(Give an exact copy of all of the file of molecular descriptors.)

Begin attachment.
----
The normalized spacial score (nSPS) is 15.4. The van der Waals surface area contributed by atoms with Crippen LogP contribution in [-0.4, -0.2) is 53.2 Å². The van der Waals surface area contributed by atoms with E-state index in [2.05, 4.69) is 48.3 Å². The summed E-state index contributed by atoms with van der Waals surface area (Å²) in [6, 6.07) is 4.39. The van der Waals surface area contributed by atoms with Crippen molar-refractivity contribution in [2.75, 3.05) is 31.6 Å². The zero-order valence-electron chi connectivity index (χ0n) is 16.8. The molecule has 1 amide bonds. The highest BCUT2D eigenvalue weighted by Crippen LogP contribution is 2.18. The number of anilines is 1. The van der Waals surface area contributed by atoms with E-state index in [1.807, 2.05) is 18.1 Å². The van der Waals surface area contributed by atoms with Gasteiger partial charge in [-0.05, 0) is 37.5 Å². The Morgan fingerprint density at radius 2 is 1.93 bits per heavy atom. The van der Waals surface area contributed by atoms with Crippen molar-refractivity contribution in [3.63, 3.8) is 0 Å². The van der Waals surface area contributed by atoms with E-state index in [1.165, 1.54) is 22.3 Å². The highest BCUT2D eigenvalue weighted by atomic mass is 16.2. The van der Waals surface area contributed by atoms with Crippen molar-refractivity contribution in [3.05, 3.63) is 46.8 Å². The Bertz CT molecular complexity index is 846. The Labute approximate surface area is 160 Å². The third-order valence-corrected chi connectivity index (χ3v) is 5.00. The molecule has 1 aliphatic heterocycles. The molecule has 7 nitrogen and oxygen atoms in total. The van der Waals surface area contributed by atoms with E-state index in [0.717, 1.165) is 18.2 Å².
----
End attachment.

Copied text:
The normalized spacial score (nSPS) is 15.4. The van der Waals surface area contributed by atoms with Crippen LogP contribution in [-0.4, -0.2) is 53.2 Å². The van der Waals surface area contributed by atoms with E-state index in [2.05, 4.69) is 48.3 Å². The summed E-state index contributed by atoms with van der Waals surface area (Å²) in [6, 6.07) is 4.39. The van der Waals surface area contributed by atoms with Crippen molar-refractivity contribution in [2.75, 3.05) is 31.6 Å². The zero-order valence-electron chi connectivity index (χ0n) is 16.8. The molecule has 1 amide bonds. The highest BCUT2D eigenvalue weighted by Crippen LogP contribution is 2.18. The number of anilines is 1. The van der Waals surface area contributed by atoms with E-state index in [1.807, 2.05) is 18.1 Å². The van der Waals surface area contributed by atoms with Gasteiger partial charge in [-0.05, 0) is 37.5 Å². The Morgan fingerprint density at radius 2 is 1.93 bits per heavy atom. The van der Waals surface area contributed by atoms with Crippen molar-refractivity contribution in [3.63, 3.8) is 0 Å². The van der Waals surface area contributed by atoms with E-state index in [1.165, 1.54) is 22.3 Å². The highest BCUT2D eigenvalue weighted by atomic mass is 16.2. The van der Waals surface area contributed by atoms with Crippen molar-refractivity contribution in [3.05, 3.63) is 46.8 Å². The Bertz CT molecular complexity index is 846. The Labute approximate surface area is 160 Å². The third-order valence-corrected chi connectivity index (χ3v) is 5.00. The molecule has 1 aliphatic heterocycles. The molecule has 7 nitrogen and oxygen atoms in total. The van der Waals surface area contributed by atoms with E-state index in [0.717, 1.165) is 18.2 Å².